A Quick Overview of Japan’s Current Recession

Japan is in its second recession in the past two years, as its economy has contracted for the second quarter in a row. GDP decreased 1.6% from July 2014 to September 2014, despite forecasts of an increase of 2.1%. In 2013, Japan printed out hundreds of billions of dollars in yen to buy government bonds. It was an attempt to balance the budget, and while it gave the appearance of economic growth, it lowered the value of the yen. Merchants sat on the wealth and didn’t distribute it to workers. Japanese incomes began to stagnate and/or decrease. Lower wages, compounded with increased Continue reading

Santanomics

The impact of the holiday season on our consumer economy can hardly be overstated. In addition to elevated black Friday and other seasonal shopping, we might expect Santa Claus to be a major economic force. In that spirit, researchers have put together some interesting statistics on what Santa’s operations, were they structured as a multinational corporation, might look like. Based on his job’s description of pilot and industrial manager, insure.com estimates Santa would make a salary of $139,924. (If Santa were classified as CEO, that number would likely be much higher.) NPR’s Planet Money crunched the numbers to determine the elven workforce necessary if Santa operated Continue reading

Increasing Potential of Perfect Price Discrimination

In most microeconomics textbooks, perfect price discrimination is seen as more of a theory than an actual business method used by firms. For those who are unfamiliar with the concept, perfect price discrimination, also called first degree price discrimination, is a form of nonuniform pricing in which a firm with market power sells each unit at each consumer’s maximum willingness to pay. The obvious issue with actually administering perfect price discrimination is that it is either impossible or financially infeasible for a company to acquire perfect information about each consumer, so they are unable to set a reserve price for each potential Continue reading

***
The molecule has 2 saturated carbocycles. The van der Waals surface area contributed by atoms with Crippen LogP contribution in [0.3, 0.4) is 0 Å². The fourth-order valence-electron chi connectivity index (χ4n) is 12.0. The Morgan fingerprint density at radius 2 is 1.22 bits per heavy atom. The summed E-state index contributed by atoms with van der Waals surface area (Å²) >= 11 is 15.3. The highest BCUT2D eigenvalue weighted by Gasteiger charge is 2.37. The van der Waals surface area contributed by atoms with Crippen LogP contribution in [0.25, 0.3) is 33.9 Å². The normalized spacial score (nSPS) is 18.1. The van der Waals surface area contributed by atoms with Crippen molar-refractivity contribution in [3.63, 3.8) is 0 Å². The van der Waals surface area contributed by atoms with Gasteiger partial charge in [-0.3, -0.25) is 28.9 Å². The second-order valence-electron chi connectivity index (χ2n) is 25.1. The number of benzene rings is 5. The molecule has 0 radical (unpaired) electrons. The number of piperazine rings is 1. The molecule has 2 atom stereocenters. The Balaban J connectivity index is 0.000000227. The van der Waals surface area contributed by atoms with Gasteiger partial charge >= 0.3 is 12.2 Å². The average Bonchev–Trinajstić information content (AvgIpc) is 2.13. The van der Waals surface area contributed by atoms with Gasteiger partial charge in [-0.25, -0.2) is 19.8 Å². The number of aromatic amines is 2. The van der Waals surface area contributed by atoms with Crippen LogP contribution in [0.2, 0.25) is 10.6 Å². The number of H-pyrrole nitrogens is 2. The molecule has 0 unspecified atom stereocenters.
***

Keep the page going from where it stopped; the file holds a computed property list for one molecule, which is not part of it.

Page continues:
Solar Power, and Net Metering (Part 1)

Solar power in the United States is taking off quite vigorously, and installations of solar panels have begun to soar. This quarter, 53% of electricity coming from new installations this year is being generated by solar panels. From 2007, solar installations have gone up by 12 fold, and terms like ‘Gigawatts’ (one of which is enough to power 16 million 60-watt light bulbs continuously) are used on a quarterly basis to describe growth rather than as an end goal. This isn’t an industry, however, that has pulled itself up by its bootstraps so to speak: alongside significant tax incentives offered Continue reading

A Three Piece Portrait of Ben Bernanke

I am writing this post to follow up on a post from last spring, “Anecdotes at the Federal Reserve,” not–however much it may seem so–as an exercise in stalking Ben Bernanke. “Anecdotes at the Federal Reserve” examined Federal Open Market Committee (FOMC) meeting minutes to evaluate the use of anecdotal evidence in response to the 2008 financial crisis. Those minutes shed light on the  the personalities and the institutional dynamics behind Fed policies. In that vein, I have three little snippets about the man who was Chair of the Federal Reserve in 2008 and the environment he worked in. 1) This BusinessInsider Continue reading